ARTIST John Akomfrah’s award-winning film pits vast historical narratives against individual human stories. Deeply affecting, his stunning three screen 2015 Venice Biennale work, Vertigo Sea, gives the title to the exhibition, showing in the main gallery space of Talbot Rice. Akomfrah’s films are full of the overwhelming vastness of the sea and those who put themselves at its mercy. Akomfrah was originally inspired by a radio interview with Nigerian migrants who had survived a Mediterranean crossing. The film itself is an epic of the “vertigo” of the uncaring sea and of the human and animal lives afloat on it, through narratives of the brutality of slavery and whaling.

Loss and memory are strongly present in the Georgian Gallery, too, with Akomfrah’s At the Graveside of Tarkovsky running on a vast screen, the gallery floor strewn with grey pebbles, a misplaced beach. In dark blues and greens, the vast empty landscape slips by, Skye, recognisably and also Maui, with its volcanic forms. There is a hint of human presence, shadows in the water or a fishing boat in a bay, the only signs of life attested to by the flock of seagulls around it. Then, suddenly yet seamlessly, the absence of life is strongly suggested, as if inevitable – a fishing boat rots on the shore, the soundtrack dark, uncomfortable, suggesting birth and death. It is like looking at the silent aftermath of an unknown Armageddon.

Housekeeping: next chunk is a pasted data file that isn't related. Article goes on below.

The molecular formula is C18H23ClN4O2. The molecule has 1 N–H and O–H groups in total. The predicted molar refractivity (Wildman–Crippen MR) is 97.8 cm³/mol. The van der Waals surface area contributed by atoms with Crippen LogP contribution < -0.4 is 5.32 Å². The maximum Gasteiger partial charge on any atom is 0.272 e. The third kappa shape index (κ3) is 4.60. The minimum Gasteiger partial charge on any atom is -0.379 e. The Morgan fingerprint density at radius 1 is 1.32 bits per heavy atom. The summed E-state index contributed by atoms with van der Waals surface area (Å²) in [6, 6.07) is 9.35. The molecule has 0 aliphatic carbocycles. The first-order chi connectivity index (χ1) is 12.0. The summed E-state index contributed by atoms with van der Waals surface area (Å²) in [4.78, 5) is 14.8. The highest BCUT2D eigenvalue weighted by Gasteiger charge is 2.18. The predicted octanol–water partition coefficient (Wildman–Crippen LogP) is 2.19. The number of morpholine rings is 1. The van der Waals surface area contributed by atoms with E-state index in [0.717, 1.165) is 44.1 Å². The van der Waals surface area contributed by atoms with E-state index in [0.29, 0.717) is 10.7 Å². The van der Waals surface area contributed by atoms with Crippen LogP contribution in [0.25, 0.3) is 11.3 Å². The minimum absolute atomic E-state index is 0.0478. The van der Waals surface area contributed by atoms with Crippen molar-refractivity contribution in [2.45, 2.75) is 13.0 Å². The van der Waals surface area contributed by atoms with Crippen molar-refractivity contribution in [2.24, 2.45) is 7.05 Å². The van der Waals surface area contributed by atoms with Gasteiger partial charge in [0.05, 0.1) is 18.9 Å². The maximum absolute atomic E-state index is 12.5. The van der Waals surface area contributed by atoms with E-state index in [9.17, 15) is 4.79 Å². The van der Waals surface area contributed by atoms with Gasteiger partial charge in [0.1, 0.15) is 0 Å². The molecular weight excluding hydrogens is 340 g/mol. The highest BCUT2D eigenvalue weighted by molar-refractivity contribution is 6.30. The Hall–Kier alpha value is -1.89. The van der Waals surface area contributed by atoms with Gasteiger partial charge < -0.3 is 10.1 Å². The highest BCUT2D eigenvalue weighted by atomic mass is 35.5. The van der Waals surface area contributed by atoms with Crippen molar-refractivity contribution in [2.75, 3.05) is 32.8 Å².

John Akomfrah: Vertigo Sea

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Talbot Rice Gallery, University of Edinburgh, Old College, South Bridge, 0131 650 2210, www.ed.ac.uk/talbot-rice, until 27 Jan 2018

Tues–Fri, 10am–5pm; Sat 12pm–5pm